Gang violence, however, continues to plague urban centres, terrorizing local populations through such acts as sexual violence, she said. While the Haitian National Police has sought to improve its anti-gang operations, limited resources are limiting its efforts. As such, the Government and the National Police are working towards garnering international support through, among other things, a multi-donor basket fund. But gang violence cannot be addressed by policing alone. A law enforcement approach, with greater control of illegal weapons flows, must be complemented by socioeconomic projects and reintegration activities aimed at generating employment and revenue in neighbourhoods most affected by gang violence. Authorities have adopted a strategy based on such a holistic approach, including efforts to re-open schools in Port-au-Prince neighbourhoods. Indeed, coordinated actions can make a difference in sensitive communities, and the international community must support these efforts.
Equally important, she continued, is accountability. Justice must address the presidential assassination and massacres around Haiti. To do so, judicial system reform must go beyond modest signs of progress — such as prosecuting cases — and it must be sustained. A new layer of complexity was added by the effects of the 2021 earthquake, she said, noting that 4.9 million people — 43 per cent of the population — will need assistance in 2022. Recalling a meeting held by Canada in January on support for Haiti and a recent conference on tackling grave health concerns about the cholera epidemic, she also drew attention to this week’s international donor conference co-chaired by Prime Minister Henry and the United Nations Deputy Secretary-General. She thanked Member States for the $600 million pledged to fund the initial requirements outlined in the Integrated Reconstruction Plan for the southern peninsula. More broadly, a real partnership with Haitian authorities is needed going forward, she said. Indeed, for Haiti to emerge from the multiple crises it faces, all Haitian leaders must work constructively towards holding elections and ensure urgent structural reforms are implemented to combat gang violence, build institutions and to transform the economy, she said, emphasizing that: “now is not the time to let Haiti fall off the agenda.”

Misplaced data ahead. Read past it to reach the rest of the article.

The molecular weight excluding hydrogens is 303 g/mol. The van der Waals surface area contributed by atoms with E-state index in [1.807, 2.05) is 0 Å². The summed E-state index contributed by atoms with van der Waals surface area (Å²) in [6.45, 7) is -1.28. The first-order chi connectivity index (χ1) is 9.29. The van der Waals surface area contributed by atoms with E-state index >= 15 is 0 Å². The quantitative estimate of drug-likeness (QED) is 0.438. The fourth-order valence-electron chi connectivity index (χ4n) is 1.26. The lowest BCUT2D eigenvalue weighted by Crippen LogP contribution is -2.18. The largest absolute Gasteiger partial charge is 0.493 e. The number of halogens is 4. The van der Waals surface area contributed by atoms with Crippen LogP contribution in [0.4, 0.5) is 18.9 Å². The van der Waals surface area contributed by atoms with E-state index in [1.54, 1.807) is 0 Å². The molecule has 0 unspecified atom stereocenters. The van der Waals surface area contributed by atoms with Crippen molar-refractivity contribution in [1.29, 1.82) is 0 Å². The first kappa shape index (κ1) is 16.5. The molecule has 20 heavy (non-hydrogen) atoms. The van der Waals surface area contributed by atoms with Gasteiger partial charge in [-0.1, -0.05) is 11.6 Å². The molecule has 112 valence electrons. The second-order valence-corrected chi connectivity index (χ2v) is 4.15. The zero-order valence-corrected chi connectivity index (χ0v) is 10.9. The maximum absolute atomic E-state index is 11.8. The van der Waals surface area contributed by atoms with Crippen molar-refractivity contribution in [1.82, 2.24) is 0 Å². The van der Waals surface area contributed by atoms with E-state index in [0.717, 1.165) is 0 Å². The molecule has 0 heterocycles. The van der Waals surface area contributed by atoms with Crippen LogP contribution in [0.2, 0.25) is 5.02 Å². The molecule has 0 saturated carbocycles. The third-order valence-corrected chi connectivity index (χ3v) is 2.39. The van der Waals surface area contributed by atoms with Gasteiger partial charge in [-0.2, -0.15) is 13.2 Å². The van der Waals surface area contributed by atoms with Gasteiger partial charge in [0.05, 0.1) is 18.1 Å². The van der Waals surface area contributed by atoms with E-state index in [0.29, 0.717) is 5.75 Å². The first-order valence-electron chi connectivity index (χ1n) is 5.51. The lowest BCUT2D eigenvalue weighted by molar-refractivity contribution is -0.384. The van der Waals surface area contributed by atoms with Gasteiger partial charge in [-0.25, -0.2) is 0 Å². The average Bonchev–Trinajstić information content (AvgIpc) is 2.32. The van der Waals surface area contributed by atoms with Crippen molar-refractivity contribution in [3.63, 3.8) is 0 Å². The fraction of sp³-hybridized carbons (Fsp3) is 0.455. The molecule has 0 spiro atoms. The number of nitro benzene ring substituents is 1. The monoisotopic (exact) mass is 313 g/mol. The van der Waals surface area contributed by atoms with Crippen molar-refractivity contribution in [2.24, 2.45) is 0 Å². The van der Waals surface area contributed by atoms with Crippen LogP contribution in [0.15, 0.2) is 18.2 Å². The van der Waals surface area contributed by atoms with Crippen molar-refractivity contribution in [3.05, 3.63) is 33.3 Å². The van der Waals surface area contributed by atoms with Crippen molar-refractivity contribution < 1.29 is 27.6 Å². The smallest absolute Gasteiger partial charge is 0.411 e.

LINDA THOMAS-GREENFIELD (United States) said the situation in Haiti continues to demonstrate how vital United Nations support is. Recalling that the United States convened a high-level meeting with Haitian stakeholders in December 2021, at which participants agreed on the need for stronger policing, she added that Canada has also recently hosted a support conference and, this week, the Haitian Government held a reconstruction conference where many international donors stepped up their support. All those conferences and gatherings demonstrate the global community’s strong support for Haiti, she said, stressing that “Haiti does not stand alone”. The upcoming renewal of BINUH’s mandate will be another such milestone, she said, while calling on Haiti’s partners to provide more support for community violence reduction initiatives aimed at helping Haiti build a functioning criminal justice system.
JUAN RAMÓN DE LA FUENTE RAMÍREZ (Mexico), echoing the Special Representative’s concern about the manifold challenges facing Haiti, also spotlighted the Haitian people’s strength and resilience. Gangs continue to control much of the country, thousands are displaced due to urban violence and the judicial system’s collapse is equally alarming. Calling for comprehensive attention to the deep-rooted causes of violence, he said Mexico works in Haiti to fight organized crime, strengthen the community fabric and train Haitian police officers. “The time has come for political differences in Haiti […] to be settled at the ballot box,” he said, while also drawing attention to the impacts of climate change on the country’s food security. Turning to the renewal of BINUH’s mandate, he expressed hope that the assessment called for in resolution 2600 (2021) will help inform the Council on how to render the United Nations presence in Haiti even more effective.
DAI BING (China) called on Haitian political leaders to take on the responsibility of stabilizing the country, stressing that a stable environment is a prerequisite for progress. All parties in Haiti should start an inclusive dialogue, reach agreement on political arrangements and create a feasible election plan. Emphasizing the need to support the National Police and sever financial flows to gangs, he noted that kidnappings for ransom have surged by 180 per cent and other crimes have spiked over the past four months. Turning to other concerns, he said more than 40 per cent of Haitians need aid, with many displaced by violence or the 2021 earthquake, and yet Haiti has not established an economic governance system, greatly limiting its ability to provide basic services. In October, the Council extended the BINUH mandate, requesting the Secretary-General to submit a report, which can improve assistance to the Haitian people. While the United Nations system has provided huge amounts of funding to Haiti over the years, the desired impact has not been achieved. Efforts must improve communication with the Economic and Social Council, United Nations Children’s Fund (UNICEF), World Bank and other actors to improve synergy. The Security Council could invite the Peacebuilding Commission to provide advice, he said, adding that regional organizations are also in a great position to do so. The international community must continue its support of Haiti so the country can embark on a positive path.